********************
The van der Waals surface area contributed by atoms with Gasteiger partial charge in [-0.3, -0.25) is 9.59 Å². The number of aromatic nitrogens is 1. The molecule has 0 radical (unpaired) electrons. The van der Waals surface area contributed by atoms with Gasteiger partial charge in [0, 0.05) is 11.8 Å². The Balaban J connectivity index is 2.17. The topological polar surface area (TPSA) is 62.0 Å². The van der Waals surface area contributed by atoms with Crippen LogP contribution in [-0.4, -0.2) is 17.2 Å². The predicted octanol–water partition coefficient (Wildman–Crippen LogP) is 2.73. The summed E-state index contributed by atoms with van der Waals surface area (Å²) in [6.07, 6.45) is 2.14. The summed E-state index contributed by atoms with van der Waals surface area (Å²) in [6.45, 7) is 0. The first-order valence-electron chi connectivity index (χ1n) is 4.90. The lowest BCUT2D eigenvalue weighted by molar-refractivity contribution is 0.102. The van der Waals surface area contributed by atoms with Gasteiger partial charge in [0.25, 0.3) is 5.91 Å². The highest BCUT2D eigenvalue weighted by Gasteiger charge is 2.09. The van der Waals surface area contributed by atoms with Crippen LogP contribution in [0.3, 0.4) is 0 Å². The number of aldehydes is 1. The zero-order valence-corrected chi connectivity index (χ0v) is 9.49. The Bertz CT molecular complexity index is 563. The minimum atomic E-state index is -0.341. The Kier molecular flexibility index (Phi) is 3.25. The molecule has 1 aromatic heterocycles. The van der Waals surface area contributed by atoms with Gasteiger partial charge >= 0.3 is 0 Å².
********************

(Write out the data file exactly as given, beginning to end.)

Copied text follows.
The van der Waals surface area contributed by atoms with Gasteiger partial charge in [-0.3, -0.25) is 9.59 Å². The number of aromatic nitrogens is 1. The molecule has 0 radical (unpaired) electrons. The van der Waals surface area contributed by atoms with Gasteiger partial charge in [0, 0.05) is 11.8 Å². The Balaban J connectivity index is 2.17. The topological polar surface area (TPSA) is 62.0 Å². The van der Waals surface area contributed by atoms with Crippen LogP contribution in [-0.4, -0.2) is 17.2 Å². The predicted octanol–water partition coefficient (Wildman–Crippen LogP) is 2.73. The summed E-state index contributed by atoms with van der Waals surface area (Å²) in [6.07, 6.45) is 2.14. The summed E-state index contributed by atoms with van der Waals surface area (Å²) in [6.45, 7) is 0. The first-order valence-electron chi connectivity index (χ1n) is 4.90. The lowest BCUT2D eigenvalue weighted by molar-refractivity contribution is 0.102. The van der Waals surface area contributed by atoms with Gasteiger partial charge in [0.25, 0.3) is 5.91 Å². The highest BCUT2D eigenvalue weighted by Gasteiger charge is 2.09. The van der Waals surface area contributed by atoms with Crippen LogP contribution in [0.3, 0.4) is 0 Å². The number of aldehydes is 1. The zero-order valence-corrected chi connectivity index (χ0v) is 9.49. The Bertz CT molecular complexity index is 563. The minimum atomic E-state index is -0.341. The Kier molecular flexibility index (Phi) is 3.25. The molecule has 1 aromatic heterocycles. The van der Waals surface area contributed by atoms with Gasteiger partial charge >= 0.3 is 0 Å².